The Wrong Path
Thought-A-Day calendars are generally pretty cheesy. (Today’s thought: You CAN do it!) For years, though, I’d receive them as Christmas gifts, and I’d dutifully flip that page every single day. It usually produced an eye roll from me.
Until one day it didn’t. On a random Thursday in August I tore off the preceding page to find this Turkish proverb:
No matter how far you’ve traveled down the wrong path, turn back.
I stood in my kitchen looking at that page for a full minute, thinking. Then I thought about it on the drive to work. And, when I got home later, I preserved the thoughtful page on my bulletin board.
The proverb is both simple and profound - hell, for all I know that may be the very definition of a proverb. But this particular sentence hit me hard. At the time I was involved in a personal relationship I had no business being in. I’d known it for quite some time, but was reluctant to end it for one ridiculous reason: I’d invested so much time and effort.
Many times it’s not a personal relationship, but a professional one. You’ve been at a job for so long that it seems crazy to throw it away and start over again. All that seniority, all those benefits, all that accrued time off, and on and on.
It’s a pride issue. We add up all the months and years we’ve put into a personal or professional relationship and resist making a change simply because we hate to feel like a failure. In some cases the hesitation is warranted; I would never advocate blowing up a relationship just because you’re in a temporary trough.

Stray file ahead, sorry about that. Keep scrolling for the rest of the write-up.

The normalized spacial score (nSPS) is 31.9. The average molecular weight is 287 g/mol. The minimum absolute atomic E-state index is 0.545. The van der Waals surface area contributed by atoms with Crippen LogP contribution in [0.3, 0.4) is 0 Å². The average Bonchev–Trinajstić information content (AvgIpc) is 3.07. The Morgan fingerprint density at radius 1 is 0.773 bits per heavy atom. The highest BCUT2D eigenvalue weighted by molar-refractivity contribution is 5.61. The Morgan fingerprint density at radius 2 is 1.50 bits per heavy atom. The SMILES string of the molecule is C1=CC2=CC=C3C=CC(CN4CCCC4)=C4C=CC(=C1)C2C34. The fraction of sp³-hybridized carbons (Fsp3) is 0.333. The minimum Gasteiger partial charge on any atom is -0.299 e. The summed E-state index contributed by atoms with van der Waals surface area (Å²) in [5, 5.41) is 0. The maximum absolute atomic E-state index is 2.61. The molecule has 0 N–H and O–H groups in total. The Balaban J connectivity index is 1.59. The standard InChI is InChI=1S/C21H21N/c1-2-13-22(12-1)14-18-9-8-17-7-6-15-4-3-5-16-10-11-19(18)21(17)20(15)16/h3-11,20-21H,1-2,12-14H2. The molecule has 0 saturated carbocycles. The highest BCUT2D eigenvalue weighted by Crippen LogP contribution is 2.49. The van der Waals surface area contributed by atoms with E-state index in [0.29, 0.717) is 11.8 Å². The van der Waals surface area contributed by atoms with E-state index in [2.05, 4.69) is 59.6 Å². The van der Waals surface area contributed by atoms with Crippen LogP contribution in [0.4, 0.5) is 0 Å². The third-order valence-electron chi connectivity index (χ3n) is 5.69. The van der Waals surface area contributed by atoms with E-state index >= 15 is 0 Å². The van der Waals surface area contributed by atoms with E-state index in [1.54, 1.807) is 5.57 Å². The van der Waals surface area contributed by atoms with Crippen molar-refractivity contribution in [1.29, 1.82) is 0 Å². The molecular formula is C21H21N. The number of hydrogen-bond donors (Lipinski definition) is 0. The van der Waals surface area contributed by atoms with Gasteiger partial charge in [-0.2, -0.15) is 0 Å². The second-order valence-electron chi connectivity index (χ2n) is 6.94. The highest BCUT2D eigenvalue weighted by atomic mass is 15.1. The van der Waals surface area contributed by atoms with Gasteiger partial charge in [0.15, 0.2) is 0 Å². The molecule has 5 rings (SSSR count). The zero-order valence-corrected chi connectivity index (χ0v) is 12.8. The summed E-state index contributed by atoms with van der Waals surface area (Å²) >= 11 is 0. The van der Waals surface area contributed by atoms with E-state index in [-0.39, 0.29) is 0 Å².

Sometimes, though, you just know it’s the wrong path. Everything screams that you need to make a change, but you won’t pull the trigger. Maybe you don’t want to give up because it will somehow - at least in your mind - invalidate everything you’ve built. Maybe you keep trying to convince yourself it’ll work itself out.
Or maybe you’re just plain scared. No shame in that, my friend.
Turning around is hard, maybe one of the hardest things we’ll ever do. We’re afraid of how things will turn out, or how others will be affected. But let me assure you: If it’s the right thing to do, the sooner you do it, the better. All you’re doing now is marching farther and farther away from the right path, and you have only so many years to soak up the happiness that comes from being where you need to be.
(Although it’s just as cheesy as the calendar, I’m reminded of an old Diana Ross hit. She sang: “Do you know where you’re going to? Do you like the things that life is showing you?”)
After sleeping on the advice of that Turkish proverb, I ended the relationship. All of the fear and worry was for naught; it turned out to be one of the best decisions I’ve ever made. My new path brought me back into the sunshine.
Give some thought today to your own path. Is it the one you’re supposed to be walking? Is it bringing you the joy you should be experiencing? Is today the day you push aside the fear and plot a new heading?
Take a deep breath, and keep reminding yourself: It’s not failure; it’s a course correction.
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